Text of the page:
Much of the trial recruitment was performed through social media outlets such as Facebook and through apps like Grinder. Recruiters found that the young men they encountered changed their cell phone numbers frequently but never changed their Facebook page, making Facebook a more secure means of communication.

Interesting insights were obtained through the use of questionaries on reasons why young gay males were interested in the use of PrEP/participating in the trial. Reasons included: wanting back up protection for when condoms were not used; wanting intimacy in sero discordant relationships; fear of partner infidelity; unsuccessful use of condoms from start to finish of intercourse; partners unwilling to use condoms; power differential in relationships; multiple partners; transient housing and the use of trade sex for resources; being less likely to use condoms while intoxicated and utilizing the trial for healthcare.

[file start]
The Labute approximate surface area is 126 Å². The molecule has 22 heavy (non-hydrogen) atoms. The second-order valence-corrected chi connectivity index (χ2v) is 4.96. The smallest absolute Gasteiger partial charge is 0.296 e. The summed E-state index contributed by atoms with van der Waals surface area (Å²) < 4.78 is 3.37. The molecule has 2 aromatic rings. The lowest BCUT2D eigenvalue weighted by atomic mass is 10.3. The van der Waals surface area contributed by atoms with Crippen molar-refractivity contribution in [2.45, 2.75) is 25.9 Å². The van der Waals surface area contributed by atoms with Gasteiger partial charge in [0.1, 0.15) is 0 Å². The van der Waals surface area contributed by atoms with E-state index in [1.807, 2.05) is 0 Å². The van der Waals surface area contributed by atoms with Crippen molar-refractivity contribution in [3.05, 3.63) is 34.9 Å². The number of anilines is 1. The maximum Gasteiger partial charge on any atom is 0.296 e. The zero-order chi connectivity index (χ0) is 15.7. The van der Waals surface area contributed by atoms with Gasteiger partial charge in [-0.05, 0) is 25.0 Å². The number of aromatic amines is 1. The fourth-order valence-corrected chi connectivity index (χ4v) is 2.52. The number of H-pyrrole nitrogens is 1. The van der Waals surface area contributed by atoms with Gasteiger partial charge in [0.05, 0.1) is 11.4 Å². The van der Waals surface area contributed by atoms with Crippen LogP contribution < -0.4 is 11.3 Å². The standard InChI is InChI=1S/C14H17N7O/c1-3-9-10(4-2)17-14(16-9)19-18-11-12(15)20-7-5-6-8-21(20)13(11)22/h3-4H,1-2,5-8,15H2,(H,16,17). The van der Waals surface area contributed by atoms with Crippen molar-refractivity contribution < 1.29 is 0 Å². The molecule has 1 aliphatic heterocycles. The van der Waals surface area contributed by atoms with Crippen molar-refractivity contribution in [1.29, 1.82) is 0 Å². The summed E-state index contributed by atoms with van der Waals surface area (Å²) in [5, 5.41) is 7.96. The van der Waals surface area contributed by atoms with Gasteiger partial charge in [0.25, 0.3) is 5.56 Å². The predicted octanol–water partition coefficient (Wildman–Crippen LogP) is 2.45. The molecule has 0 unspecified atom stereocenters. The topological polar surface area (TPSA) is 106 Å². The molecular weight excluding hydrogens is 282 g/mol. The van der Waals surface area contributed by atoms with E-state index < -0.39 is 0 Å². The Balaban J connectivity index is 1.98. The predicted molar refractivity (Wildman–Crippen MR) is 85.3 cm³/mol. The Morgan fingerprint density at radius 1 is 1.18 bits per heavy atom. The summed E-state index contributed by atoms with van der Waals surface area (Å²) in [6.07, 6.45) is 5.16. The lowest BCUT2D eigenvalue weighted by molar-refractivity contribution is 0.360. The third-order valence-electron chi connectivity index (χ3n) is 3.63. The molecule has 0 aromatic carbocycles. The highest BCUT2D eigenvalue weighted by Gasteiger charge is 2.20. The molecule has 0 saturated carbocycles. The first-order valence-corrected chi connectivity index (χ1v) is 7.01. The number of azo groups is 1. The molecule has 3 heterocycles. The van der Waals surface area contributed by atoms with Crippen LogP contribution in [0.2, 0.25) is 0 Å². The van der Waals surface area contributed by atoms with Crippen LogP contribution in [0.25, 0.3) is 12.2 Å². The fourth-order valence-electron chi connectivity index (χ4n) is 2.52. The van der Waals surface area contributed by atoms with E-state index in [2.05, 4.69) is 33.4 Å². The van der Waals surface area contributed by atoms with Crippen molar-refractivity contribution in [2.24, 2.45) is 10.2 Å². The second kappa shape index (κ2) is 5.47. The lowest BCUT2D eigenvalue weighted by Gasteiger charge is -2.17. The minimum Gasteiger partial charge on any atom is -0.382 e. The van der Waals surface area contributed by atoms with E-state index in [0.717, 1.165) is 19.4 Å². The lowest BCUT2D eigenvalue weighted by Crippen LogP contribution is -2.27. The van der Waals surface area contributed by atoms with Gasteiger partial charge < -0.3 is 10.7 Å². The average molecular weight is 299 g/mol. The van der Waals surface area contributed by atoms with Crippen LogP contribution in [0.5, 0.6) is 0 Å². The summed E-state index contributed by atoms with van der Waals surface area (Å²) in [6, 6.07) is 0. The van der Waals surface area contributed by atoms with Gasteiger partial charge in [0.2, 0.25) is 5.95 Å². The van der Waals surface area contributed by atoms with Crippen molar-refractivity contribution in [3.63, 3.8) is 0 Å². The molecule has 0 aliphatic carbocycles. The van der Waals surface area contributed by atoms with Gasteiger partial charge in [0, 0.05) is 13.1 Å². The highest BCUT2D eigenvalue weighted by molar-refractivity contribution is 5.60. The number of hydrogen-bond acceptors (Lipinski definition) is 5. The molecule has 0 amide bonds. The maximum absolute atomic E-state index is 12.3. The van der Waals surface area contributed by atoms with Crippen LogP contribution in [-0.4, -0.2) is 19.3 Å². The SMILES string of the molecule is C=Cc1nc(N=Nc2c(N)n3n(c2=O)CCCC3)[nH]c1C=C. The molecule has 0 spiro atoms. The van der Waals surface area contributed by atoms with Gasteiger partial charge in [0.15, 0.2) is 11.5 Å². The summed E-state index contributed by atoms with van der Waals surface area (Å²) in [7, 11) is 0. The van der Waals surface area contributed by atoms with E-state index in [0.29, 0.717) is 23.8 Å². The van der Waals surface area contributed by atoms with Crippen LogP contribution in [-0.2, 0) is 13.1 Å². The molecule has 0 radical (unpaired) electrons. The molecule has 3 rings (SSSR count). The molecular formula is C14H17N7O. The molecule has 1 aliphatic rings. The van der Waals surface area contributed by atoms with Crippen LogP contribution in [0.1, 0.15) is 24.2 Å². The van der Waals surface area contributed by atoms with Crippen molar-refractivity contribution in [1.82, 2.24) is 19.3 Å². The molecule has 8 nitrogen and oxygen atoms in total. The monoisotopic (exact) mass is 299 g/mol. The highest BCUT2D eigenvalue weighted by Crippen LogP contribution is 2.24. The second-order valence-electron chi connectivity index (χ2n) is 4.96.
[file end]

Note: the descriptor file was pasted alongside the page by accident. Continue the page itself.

Next generation PREP : Monkey Studies Confirm Validity of Injectable PrEP

In another session, several preliminary data were presented from CDC studies to evaluate the next generation of PrEP options, including injectable delivery methods and vaginal gels. According to Dr. Gerardo Garcia-Lerma (CDC Atlanta), monthly injections with a long-acting formulation of the HIV integrase inhibitor GSK744 completely prevented vaginal simian/human immunodeficiency virus (SHIV) infection in pigtail macaques. More precisely, in one of these 2 studies, they gave 6 monkeys 3 injections of GSK744LA a month apart, while giving them frequent low-dose challenges of SHIV (22 in 12 weeks) to mimic sex more closely. These results have strengthened the evidence that it may work as pre-exposure prophylaxis (PrEP) in humans PrEP with long-acting drug formulations has the potential to overcome challenges of adherence associated with taking a pill daily. They concluded that the data show promise for advancement to human trials of the long lasting formulation of GSK744. –